Journal Article

Intermediate filament aggregation in fibroblasts of giant axonal neuropathy patients is aggravated in non dividing cells and by microtubule destabilization

Pascale Bomont and Michel Koenig

in Human Molecular Genetics

Volume 12, issue 8, pages 813-822
Published in print April 2003 | ISSN: 0964-6906
Published online April 2003 | e-ISSN: 1460-2083 | DOI: http://dx.doi.org/10.1093/hmg/ddg092
Intermediate filament aggregation in fibroblasts of giant axonal neuropathy patients is aggravated in non dividing cells and by microtubule destabilization

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Giant axonal neuropathy (GAN) is a severe neurodegenerative disorder characterized by the accumulation of neurofilaments (NFs) in distended axons. GAN corresponds to a disorder of the cytoplasmic intermediate filaments (IFs), since an abnormal aggregation of different IFs has been reported in several cell types, including NFs in neurons and vimentin in fibroblasts. The recent identification of the defective protein, named gigaxonin, now renders possible investigations on the mechanisms that trigger the destabilization of IFs. Although gigaxonin domain organization suggests multiple protein–protein interactions, via the BTB and the Kelch domains, the low amino acid identity with other members of the BTB/Kelch subfamily did not allow hypothesis about its function. In the present work, we studied GAN primary fibroblasts, and show that vimentin aggregation suffers great variation on prolonged culture at confluence and in low serum condition. While neither the microfilament (MF) nor the microtubule (MT) networks are perturbed by vimentin destabilization, we found that the aggregates are in close proximity to the microtubule organizing centers (MTOCs). Moreover, we show that MTs depolymerization induces a total vimentin aggregation in GAN fibroblasts. The results, together with the recent finding of an interaction between gigaxonin and MAP1B, a MT associated protein, suggests that gigaxonin plays an important role in the crosstalk between the IF and MT networks. We found that, when overexpressed, gigaxonin is localized in the cytoplasm but does not colocalize with any of the cytoskeletal networks, suggesting that the presence of the binding partner is rate limiting for proper localization of gigaxonin.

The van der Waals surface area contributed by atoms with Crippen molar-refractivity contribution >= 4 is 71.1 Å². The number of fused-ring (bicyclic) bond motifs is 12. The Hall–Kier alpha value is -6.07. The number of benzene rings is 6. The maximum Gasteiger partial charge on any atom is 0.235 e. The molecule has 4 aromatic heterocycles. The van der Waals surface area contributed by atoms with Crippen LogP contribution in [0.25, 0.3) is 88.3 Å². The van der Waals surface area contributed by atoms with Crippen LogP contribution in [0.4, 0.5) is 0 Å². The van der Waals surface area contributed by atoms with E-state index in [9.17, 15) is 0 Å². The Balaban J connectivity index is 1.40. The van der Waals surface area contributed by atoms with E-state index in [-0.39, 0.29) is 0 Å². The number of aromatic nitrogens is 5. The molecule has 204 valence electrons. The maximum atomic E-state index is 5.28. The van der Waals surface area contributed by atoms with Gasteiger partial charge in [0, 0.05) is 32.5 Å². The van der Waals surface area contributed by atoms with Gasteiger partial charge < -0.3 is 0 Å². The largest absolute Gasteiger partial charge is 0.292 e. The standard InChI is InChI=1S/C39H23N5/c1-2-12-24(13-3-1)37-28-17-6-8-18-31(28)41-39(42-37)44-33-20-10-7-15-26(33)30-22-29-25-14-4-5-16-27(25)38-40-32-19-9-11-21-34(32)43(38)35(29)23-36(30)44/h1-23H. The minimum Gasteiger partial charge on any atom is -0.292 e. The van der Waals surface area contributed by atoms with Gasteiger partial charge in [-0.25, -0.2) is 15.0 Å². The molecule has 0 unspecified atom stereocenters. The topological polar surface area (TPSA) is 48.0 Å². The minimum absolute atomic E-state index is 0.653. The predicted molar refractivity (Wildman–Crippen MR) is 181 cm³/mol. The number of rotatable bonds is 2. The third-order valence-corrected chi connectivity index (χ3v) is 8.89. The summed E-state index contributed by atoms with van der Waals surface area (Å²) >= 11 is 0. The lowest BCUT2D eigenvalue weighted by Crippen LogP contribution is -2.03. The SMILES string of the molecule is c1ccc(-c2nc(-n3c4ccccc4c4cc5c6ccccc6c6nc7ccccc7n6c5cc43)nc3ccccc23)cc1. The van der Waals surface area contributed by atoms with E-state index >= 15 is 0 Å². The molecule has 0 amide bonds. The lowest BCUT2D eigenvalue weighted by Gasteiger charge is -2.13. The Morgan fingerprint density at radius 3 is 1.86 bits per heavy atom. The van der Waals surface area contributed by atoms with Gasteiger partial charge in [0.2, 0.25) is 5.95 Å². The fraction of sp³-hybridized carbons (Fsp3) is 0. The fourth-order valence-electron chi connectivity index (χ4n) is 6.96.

Journal Article.  6169 words.  Illustrated.

Subjects: Genetics and Genomics

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